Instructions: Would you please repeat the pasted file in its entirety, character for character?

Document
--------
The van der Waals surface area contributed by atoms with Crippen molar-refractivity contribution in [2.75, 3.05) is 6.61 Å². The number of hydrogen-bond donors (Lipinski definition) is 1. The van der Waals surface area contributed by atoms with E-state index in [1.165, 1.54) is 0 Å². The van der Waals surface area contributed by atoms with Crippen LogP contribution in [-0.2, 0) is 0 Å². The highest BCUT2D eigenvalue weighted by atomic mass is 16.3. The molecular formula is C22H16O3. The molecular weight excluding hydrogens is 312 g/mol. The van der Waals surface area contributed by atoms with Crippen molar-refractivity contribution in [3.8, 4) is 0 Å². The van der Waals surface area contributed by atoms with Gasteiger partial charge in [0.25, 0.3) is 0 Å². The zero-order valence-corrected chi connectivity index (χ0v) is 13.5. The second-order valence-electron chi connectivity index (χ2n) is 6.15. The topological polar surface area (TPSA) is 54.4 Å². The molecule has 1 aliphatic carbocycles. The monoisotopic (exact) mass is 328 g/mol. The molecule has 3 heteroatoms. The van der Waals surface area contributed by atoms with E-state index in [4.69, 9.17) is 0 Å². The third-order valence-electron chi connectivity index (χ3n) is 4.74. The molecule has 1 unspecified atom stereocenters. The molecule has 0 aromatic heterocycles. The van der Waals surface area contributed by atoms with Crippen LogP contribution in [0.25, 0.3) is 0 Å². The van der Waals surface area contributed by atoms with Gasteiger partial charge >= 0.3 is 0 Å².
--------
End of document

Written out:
The van der Waals surface area contributed by atoms with Crippen molar-refractivity contribution in [2.75, 3.05) is 6.61 Å². The number of hydrogen-bond donors (Lipinski definition) is 1. The van der Waals surface area contributed by atoms with E-state index in [1.165, 1.54) is 0 Å². The van der Waals surface area contributed by atoms with Crippen LogP contribution in [-0.2, 0) is 0 Å². The highest BCUT2D eigenvalue weighted by atomic mass is 16.3. The molecular formula is C22H16O3. The molecular weight excluding hydrogens is 312 g/mol. The van der Waals surface area contributed by atoms with Crippen molar-refractivity contribution in [3.8, 4) is 0 Å². The van der Waals surface area contributed by atoms with Gasteiger partial charge in [0.25, 0.3) is 0 Å². The zero-order valence-corrected chi connectivity index (χ0v) is 13.5. The second-order valence-electron chi connectivity index (χ2n) is 6.15. The topological polar surface area (TPSA) is 54.4 Å². The molecule has 1 aliphatic carbocycles. The monoisotopic (exact) mass is 328 g/mol. The molecule has 3 heteroatoms. The van der Waals surface area contributed by atoms with E-state index in [4.69, 9.17) is 0 Å². The third-order valence-electron chi connectivity index (χ3n) is 4.74. The molecule has 1 unspecified atom stereocenters. The molecule has 0 aromatic heterocycles. The van der Waals surface area contributed by atoms with Crippen LogP contribution in [0.25, 0.3) is 0 Å². The van der Waals surface area contributed by atoms with Gasteiger partial charge >= 0.3 is 0 Å².